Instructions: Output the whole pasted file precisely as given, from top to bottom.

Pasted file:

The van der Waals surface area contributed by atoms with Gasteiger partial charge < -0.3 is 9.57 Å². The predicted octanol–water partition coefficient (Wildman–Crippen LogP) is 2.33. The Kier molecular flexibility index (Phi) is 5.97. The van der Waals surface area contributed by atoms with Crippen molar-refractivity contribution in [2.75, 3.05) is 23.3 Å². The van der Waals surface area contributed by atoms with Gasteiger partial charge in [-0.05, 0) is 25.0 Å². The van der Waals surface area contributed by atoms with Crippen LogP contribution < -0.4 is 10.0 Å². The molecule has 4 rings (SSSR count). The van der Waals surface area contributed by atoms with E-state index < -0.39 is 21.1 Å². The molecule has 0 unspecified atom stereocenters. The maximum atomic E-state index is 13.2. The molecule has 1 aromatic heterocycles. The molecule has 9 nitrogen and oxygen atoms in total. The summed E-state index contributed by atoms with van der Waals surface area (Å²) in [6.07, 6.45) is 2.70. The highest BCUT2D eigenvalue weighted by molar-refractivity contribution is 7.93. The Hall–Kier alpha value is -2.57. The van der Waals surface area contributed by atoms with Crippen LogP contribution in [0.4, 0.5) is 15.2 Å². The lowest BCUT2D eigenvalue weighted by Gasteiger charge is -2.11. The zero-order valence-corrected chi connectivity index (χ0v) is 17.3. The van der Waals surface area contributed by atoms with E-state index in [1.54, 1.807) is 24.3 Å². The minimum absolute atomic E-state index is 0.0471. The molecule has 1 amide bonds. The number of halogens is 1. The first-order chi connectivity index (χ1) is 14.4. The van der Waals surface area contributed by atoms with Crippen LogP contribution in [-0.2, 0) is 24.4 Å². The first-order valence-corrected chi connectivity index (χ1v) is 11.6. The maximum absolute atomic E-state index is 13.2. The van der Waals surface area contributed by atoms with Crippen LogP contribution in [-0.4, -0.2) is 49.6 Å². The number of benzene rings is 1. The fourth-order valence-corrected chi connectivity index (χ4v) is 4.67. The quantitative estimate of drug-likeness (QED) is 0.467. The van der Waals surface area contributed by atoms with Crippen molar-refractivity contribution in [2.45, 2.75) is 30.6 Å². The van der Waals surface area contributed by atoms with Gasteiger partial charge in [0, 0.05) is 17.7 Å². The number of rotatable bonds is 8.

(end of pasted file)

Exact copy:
The van der Waals surface area contributed by atoms with Gasteiger partial charge < -0.3 is 9.57 Å². The predicted octanol–water partition coefficient (Wildman–Crippen LogP) is 2.33. The Kier molecular flexibility index (Phi) is 5.97. The van der Waals surface area contributed by atoms with Crippen molar-refractivity contribution in [2.75, 3.05) is 23.3 Å². The van der Waals surface area contributed by atoms with Gasteiger partial charge in [-0.05, 0) is 25.0 Å². The van der Waals surface area contributed by atoms with Crippen LogP contribution < -0.4 is 10.0 Å². The molecule has 4 rings (SSSR count). The van der Waals surface area contributed by atoms with E-state index < -0.39 is 21.1 Å². The molecule has 0 unspecified atom stereocenters. The maximum atomic E-state index is 13.2. The molecule has 1 aromatic heterocycles. The molecule has 9 nitrogen and oxygen atoms in total. The summed E-state index contributed by atoms with van der Waals surface area (Å²) in [6.07, 6.45) is 2.70. The highest BCUT2D eigenvalue weighted by molar-refractivity contribution is 7.93. The Hall–Kier alpha value is -2.57. The van der Waals surface area contributed by atoms with Crippen LogP contribution in [0.4, 0.5) is 15.2 Å². The lowest BCUT2D eigenvalue weighted by Gasteiger charge is -2.11. The zero-order valence-corrected chi connectivity index (χ0v) is 17.3. The van der Waals surface area contributed by atoms with E-state index in [1.54, 1.807) is 24.3 Å². The minimum absolute atomic E-state index is 0.0471. The molecule has 1 amide bonds. The number of halogens is 1. The first-order chi connectivity index (χ1) is 14.4. The van der Waals surface area contributed by atoms with Crippen LogP contribution in [-0.2, 0) is 24.4 Å². The first-order valence-corrected chi connectivity index (χ1v) is 11.6. The maximum absolute atomic E-state index is 13.2. The van der Waals surface area contributed by atoms with Crippen LogP contribution in [-0.4, -0.2) is 49.6 Å². The number of benzene rings is 1. The fourth-order valence-corrected chi connectivity index (χ4v) is 4.67. The quantitative estimate of drug-likeness (QED) is 0.467. The van der Waals surface area contributed by atoms with Crippen molar-refractivity contribution in [2.45, 2.75) is 30.6 Å². The van der Waals surface area contributed by atoms with Gasteiger partial charge in [0, 0.05) is 17.7 Å². The number of rotatable bonds is 8.